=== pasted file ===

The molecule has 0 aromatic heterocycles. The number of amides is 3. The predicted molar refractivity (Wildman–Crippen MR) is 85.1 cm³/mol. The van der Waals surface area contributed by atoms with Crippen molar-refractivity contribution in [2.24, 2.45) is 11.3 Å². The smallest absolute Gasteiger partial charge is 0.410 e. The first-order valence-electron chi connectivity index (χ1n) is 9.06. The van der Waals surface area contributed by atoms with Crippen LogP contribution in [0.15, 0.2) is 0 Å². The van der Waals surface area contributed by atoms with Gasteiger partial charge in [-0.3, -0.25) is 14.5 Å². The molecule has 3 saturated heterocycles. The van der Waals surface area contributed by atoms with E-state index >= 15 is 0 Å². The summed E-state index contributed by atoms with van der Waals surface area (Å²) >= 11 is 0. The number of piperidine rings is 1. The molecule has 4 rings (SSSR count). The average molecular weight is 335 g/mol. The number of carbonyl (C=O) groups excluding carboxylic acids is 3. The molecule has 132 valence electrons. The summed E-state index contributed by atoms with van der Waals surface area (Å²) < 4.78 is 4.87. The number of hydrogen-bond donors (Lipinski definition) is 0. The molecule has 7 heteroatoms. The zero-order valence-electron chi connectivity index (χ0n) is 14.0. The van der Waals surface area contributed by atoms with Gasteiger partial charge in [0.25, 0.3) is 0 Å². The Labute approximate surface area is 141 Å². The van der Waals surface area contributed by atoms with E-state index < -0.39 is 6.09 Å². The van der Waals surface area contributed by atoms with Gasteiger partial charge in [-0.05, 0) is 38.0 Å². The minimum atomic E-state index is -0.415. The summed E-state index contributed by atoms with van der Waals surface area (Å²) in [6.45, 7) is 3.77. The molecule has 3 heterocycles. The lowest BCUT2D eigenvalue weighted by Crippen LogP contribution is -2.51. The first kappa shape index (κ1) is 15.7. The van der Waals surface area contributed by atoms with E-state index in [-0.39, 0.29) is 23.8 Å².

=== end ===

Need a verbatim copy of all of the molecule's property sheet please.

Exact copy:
The molecule has 0 aromatic heterocycles. The number of amides is 3. The predicted molar refractivity (Wildman–Crippen MR) is 85.1 cm³/mol. The van der Waals surface area contributed by atoms with Crippen molar-refractivity contribution in [2.24, 2.45) is 11.3 Å². The smallest absolute Gasteiger partial charge is 0.410 e. The first-order valence-electron chi connectivity index (χ1n) is 9.06. The van der Waals surface area contributed by atoms with Crippen LogP contribution in [0.15, 0.2) is 0 Å². The van der Waals surface area contributed by atoms with Gasteiger partial charge in [-0.3, -0.25) is 14.5 Å². The molecule has 3 saturated heterocycles. The van der Waals surface area contributed by atoms with E-state index >= 15 is 0 Å². The summed E-state index contributed by atoms with van der Waals surface area (Å²) >= 11 is 0. The number of piperidine rings is 1. The molecule has 4 rings (SSSR count). The average molecular weight is 335 g/mol. The number of carbonyl (C=O) groups excluding carboxylic acids is 3. The molecule has 132 valence electrons. The summed E-state index contributed by atoms with van der Waals surface area (Å²) < 4.78 is 4.87. The number of hydrogen-bond donors (Lipinski definition) is 0. The molecule has 7 heteroatoms. The zero-order valence-electron chi connectivity index (χ0n) is 14.0. The van der Waals surface area contributed by atoms with Gasteiger partial charge in [0.25, 0.3) is 0 Å². The Labute approximate surface area is 141 Å². The van der Waals surface area contributed by atoms with E-state index < -0.39 is 6.09 Å². The van der Waals surface area contributed by atoms with Gasteiger partial charge in [-0.05, 0) is 38.0 Å². The minimum atomic E-state index is -0.415. The summed E-state index contributed by atoms with van der Waals surface area (Å²) in [6.45, 7) is 3.77. The molecule has 3 heterocycles. The lowest BCUT2D eigenvalue weighted by Crippen LogP contribution is -2.51. The first kappa shape index (κ1) is 15.7. The van der Waals surface area contributed by atoms with E-state index in [-0.39, 0.29) is 23.8 Å².